Procrastination is not about being lazy and having poor time management
It's a complex mixture of weakness, ambition, and inner conflict.  This is why simply "trying harder" will not accomplish the task.

"I'll need to try harder to stop being lazy."

Use external tools and techniques to help the part of yourself that wants to get work done
Outside tools can be a powerful way to make ourselves do what we actually wanted to do.  I made a post earlier about why a to-do app is so powerful for me.  If I don't write something down, as a priority it won't get done. Compulsive gamblers will sign contracts with casinos to ban them from entering the premises.  A famous author once locked himself in a room naked to write, knowing that he could not leave the room to go into the outside world until he was done with his deadline.  People make bets with their friends when they are trying to lose weight or finish a project so that if they don't deliver on their promise, it will cost them money.

Reframe the task in front of you
Procrastination is party driven by the space between effort and reward.  It's the gap between what is required of us now and the reward that we reap only in the future, if ever.  We have to narrow the gap by whatever means necessary.

The vaguer the task we set for ourselves, the more abstract the thinking it requires, and the less likely we are to finish it.  Open ended tasks with distant deadlines are much easier to postpone than focused, short-term projects.   We need to divide projects into smaller, more defined sections.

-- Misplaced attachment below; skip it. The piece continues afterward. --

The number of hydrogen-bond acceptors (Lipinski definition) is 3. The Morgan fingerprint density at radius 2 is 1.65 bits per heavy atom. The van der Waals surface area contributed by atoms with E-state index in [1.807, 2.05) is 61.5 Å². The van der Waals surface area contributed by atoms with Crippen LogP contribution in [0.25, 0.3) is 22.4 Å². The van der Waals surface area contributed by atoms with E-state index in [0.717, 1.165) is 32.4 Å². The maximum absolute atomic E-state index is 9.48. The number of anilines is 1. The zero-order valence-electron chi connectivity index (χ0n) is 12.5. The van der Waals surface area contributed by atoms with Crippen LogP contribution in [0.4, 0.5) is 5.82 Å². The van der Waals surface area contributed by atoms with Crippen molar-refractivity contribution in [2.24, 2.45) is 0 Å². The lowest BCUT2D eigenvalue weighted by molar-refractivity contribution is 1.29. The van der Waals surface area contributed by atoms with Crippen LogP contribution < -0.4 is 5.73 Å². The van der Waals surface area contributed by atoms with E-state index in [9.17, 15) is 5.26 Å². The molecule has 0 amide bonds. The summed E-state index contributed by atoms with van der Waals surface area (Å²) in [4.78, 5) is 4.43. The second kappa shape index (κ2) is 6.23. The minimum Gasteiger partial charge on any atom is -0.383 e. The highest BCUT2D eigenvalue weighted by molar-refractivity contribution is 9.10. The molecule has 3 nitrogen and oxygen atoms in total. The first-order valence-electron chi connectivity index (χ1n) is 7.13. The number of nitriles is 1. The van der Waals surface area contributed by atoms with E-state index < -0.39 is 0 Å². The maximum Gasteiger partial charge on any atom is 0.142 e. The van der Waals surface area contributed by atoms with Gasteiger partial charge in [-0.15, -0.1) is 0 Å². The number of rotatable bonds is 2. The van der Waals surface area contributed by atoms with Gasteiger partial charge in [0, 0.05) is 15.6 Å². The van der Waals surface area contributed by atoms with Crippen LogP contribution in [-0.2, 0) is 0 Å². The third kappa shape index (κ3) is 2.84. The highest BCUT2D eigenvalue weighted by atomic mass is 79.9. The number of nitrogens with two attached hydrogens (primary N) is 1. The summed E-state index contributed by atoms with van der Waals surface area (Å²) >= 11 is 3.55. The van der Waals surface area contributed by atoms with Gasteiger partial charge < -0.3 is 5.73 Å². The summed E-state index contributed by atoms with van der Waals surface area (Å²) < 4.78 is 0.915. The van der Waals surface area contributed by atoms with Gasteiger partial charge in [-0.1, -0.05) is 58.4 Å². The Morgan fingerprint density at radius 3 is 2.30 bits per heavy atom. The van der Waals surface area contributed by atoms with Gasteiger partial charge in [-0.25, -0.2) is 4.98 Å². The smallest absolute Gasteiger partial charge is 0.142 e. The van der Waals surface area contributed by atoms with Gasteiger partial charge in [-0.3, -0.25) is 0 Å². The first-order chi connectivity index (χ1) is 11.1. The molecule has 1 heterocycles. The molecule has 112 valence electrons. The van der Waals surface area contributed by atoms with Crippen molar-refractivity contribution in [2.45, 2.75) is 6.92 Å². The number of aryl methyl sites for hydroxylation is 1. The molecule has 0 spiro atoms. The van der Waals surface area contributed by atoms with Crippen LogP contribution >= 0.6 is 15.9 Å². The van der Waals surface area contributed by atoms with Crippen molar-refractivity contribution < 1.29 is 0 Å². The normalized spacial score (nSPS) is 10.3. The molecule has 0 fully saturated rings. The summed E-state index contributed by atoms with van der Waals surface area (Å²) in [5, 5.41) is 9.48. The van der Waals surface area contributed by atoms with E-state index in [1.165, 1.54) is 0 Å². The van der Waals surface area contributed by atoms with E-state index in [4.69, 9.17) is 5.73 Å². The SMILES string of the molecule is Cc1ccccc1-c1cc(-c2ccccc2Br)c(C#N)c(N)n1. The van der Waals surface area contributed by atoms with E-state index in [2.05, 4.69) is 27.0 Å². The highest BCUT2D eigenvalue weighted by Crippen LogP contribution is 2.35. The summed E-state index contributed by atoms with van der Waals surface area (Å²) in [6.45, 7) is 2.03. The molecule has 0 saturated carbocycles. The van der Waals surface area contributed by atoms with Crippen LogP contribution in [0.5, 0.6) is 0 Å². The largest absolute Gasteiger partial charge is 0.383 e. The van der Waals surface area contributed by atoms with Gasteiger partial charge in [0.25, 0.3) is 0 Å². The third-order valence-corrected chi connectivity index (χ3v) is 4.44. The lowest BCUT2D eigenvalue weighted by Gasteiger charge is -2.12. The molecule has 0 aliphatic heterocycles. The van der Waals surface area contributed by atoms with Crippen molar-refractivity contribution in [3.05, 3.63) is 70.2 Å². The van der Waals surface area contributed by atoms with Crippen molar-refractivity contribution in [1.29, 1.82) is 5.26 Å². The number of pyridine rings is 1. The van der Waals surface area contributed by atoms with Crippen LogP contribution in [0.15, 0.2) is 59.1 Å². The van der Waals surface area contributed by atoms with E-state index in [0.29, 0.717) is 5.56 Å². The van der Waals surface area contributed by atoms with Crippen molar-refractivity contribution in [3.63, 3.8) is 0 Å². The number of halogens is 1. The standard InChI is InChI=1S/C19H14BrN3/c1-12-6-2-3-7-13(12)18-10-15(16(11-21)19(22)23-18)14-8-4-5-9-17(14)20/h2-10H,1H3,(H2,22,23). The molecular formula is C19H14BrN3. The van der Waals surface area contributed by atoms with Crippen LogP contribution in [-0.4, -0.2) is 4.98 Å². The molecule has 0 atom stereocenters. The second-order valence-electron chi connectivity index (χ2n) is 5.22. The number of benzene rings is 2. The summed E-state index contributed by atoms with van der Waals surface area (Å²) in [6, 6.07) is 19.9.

- Today I will open a retirement account.  Tomorrow, I will start reading about which funds to purchase.
- If I'm too lazy to make lunch everyday, I will make lunch for 3 days in a row, and put them in separate bags labeled: Monday, Tuesday, Wednesday.
- My deadline is due in 4 weeks, I will divide this deadline into 3 specific mini-deadlines each due 1 week apart from each other, then I will spend the last week organizing my project.
- I will leave my gym clothes in my car so that I will go straight to the gym after work and change there.  By going home to change, I will end up too comfortable and lazy once I get home to change and go drive out to the gym later.

Limit the choices we have
When people are presented with too many choices, people are often afraid of making the wrong choice.    People are not as rational as they like to think they are.  More information doesn't mean that we will be more productive.  This relates to perfectionism.  Studies find that when people are presented with too many choices, the choice they choose to make is to do nothing, which often may be the worst choice of all.  

In conclusion, procrastination can result in stress, sense of guilt, loss of productivity, creation of crisis, inefficiency, and disapproval from others for failing to meet one's responsibilities or commitments.   The worst in my opinion being apathy, or showing or feeling lack of interest, enthusiasm, or concern.

That's all for today.  Have a good weekend!